Five Sentence Fiction – Highway

Lille McFerrin provides a weekly one word prompt and asks us to take five sentences to create a response.  There is no word limit with this particular challenge, just a limit to the number of sentences. Be creative and tell your story. Thanks Lillie for giving us a new word each week.


It was the first time for Aram to experience so many things: to visit America, be seen as anything but a terrorist, and now to ride in a helicopter above the largest, most populated city he had ever seen. Compared to the single dusty dirt roads back home this conglomeration below seemed to be a real technological marvel.

“I think you could get to anywhere in your country from this!” he smiled.

“You are right my friend, some of the most important highways in America can be accessed from this point, making it one of the most vital interchanges in our country,” his guide remarked.

Aram smiled and shook his head, listening for a crackle in his ear, meaning his intelligence service heard the remark as well, which would signal their plan was a go.


I want to share another opportunity for those of you who love writing flash fiction. Red Dwyer and Redmund Productions offer a quarterly publication that gathers 250 flash fiction stories according to a specific theme and set of words during a thirteen week time period. Right now is the fall session and several words are already in play. There is still over a month to go with this, so hop on over and try your hand:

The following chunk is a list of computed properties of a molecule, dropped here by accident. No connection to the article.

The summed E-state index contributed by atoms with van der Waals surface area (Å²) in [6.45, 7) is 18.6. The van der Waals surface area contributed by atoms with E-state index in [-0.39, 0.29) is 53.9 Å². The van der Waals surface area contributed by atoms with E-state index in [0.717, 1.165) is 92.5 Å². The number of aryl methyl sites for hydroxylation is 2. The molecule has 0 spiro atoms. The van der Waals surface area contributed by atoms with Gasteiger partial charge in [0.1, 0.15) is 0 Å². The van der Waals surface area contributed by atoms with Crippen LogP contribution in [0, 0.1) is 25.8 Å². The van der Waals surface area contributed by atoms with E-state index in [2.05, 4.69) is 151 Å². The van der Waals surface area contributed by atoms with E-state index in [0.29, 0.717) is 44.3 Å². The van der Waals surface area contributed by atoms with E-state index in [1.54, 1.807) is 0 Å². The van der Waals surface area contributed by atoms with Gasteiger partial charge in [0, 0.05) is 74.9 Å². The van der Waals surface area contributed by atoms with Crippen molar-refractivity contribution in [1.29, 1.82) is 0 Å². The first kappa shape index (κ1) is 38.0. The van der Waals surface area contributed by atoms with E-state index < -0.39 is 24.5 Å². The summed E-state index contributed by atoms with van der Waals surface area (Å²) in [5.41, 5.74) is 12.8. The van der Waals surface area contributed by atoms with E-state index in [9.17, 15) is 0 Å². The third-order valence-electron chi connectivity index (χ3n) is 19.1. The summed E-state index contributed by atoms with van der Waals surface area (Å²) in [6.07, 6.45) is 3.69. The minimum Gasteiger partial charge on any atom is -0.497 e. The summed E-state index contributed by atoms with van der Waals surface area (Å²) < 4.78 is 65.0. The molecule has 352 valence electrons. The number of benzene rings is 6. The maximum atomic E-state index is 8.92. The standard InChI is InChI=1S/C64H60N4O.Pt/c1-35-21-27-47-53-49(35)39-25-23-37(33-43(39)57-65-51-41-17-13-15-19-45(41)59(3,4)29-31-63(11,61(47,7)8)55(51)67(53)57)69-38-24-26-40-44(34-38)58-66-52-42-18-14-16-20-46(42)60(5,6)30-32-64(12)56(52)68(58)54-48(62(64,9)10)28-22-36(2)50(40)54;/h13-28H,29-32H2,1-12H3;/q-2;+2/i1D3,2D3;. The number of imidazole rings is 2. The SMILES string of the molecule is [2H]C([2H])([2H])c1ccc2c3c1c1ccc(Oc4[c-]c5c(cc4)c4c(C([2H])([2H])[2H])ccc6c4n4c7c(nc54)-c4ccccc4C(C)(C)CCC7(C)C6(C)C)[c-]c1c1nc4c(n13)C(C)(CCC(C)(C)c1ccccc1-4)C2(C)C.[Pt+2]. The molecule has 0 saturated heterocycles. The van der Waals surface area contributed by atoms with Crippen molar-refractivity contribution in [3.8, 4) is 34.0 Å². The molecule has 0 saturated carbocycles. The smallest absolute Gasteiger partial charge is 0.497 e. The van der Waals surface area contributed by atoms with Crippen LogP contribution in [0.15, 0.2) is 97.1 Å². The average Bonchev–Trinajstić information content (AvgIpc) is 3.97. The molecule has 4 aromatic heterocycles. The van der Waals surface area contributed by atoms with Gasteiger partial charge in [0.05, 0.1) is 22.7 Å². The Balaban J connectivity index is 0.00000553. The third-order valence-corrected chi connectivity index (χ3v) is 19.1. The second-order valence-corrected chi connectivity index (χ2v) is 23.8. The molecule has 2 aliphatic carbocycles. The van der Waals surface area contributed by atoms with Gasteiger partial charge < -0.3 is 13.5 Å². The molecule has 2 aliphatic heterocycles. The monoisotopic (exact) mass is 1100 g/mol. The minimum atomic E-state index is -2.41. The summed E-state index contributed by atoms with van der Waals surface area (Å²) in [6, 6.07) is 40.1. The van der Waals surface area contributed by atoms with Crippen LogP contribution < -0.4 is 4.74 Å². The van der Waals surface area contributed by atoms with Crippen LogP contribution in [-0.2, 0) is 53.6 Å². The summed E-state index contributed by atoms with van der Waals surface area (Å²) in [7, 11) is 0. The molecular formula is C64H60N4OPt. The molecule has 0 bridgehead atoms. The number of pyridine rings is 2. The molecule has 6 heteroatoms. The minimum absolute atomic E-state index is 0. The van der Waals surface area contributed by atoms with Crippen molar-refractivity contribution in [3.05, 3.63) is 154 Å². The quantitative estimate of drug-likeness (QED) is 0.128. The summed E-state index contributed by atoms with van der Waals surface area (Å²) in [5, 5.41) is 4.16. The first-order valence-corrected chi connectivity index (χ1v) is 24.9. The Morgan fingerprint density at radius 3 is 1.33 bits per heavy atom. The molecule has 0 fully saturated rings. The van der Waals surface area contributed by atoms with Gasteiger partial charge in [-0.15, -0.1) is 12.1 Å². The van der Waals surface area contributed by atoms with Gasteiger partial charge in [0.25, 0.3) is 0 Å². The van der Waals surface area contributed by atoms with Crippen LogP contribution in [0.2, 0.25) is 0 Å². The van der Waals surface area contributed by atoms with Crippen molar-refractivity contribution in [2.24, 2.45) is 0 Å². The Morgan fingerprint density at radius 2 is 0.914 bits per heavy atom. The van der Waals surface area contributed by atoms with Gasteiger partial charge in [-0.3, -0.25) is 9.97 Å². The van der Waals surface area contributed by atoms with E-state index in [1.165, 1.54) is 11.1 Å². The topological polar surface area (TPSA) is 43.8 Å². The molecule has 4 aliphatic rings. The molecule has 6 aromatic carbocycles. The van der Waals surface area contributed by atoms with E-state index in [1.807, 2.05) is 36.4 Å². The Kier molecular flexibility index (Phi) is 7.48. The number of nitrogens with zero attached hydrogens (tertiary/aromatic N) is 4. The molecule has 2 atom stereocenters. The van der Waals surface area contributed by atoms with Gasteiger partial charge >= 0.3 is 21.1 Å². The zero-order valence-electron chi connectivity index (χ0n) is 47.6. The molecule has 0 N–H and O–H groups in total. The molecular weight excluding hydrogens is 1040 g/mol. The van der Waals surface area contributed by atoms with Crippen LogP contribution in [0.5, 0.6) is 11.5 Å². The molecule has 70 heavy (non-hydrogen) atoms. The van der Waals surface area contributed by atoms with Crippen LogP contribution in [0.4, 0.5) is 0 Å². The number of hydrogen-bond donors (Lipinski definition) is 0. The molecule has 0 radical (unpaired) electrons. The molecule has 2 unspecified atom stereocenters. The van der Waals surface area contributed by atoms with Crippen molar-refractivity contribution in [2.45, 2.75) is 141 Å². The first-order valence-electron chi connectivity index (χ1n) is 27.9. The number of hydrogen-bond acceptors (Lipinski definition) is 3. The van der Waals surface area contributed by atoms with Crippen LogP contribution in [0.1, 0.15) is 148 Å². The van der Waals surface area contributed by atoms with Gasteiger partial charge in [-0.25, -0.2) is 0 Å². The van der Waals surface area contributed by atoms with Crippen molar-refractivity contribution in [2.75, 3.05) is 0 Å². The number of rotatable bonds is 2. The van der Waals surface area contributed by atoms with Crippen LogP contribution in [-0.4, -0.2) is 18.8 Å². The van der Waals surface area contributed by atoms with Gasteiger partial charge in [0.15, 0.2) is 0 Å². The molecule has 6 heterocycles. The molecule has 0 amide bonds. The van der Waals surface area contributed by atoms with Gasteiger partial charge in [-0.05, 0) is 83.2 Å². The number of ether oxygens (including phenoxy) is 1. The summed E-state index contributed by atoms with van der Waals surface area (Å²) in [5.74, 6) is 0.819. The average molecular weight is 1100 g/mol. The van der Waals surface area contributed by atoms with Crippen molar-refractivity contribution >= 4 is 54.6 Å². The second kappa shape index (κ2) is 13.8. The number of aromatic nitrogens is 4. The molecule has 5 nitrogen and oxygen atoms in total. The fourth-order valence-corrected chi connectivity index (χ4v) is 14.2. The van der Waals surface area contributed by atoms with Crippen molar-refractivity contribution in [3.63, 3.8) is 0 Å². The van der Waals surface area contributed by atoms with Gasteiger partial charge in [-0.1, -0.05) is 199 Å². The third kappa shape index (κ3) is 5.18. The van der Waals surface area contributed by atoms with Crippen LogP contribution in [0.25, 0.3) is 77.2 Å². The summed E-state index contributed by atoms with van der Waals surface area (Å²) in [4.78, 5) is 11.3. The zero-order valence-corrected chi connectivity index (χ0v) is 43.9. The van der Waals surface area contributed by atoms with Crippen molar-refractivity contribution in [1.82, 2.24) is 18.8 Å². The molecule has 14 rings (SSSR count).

About Joe Owens

Can you tell from my writing I love God? I hope so because that is what I want you to know most about me. I am also a writer who loves taking on fiction prompts and crafting a story. One day you will read my work in print. Until then enjoy it here! For free!
This entry was posted in Fiction, Five Sentence Fiction and tagged , , , , , , , . Bookmark the permalink.

2 Responses to Five Sentence Fiction – Highway

  1. C.C. says:

    This ended in an unexpected way. I liked that 🙂

  2. Pingback: Five Sentence Fiction – Freedom | The Blurred Line

So you took time to read what I wrote and I appreciate it, but comments are even better!

Fill in your details below or click an icon to log in: Logo

You are commenting using your account. Log Out /  Change )

Twitter picture

You are commenting using your Twitter account. Log Out /  Change )

Facebook photo

You are commenting using your Facebook account. Log Out /  Change )

Connecting to %s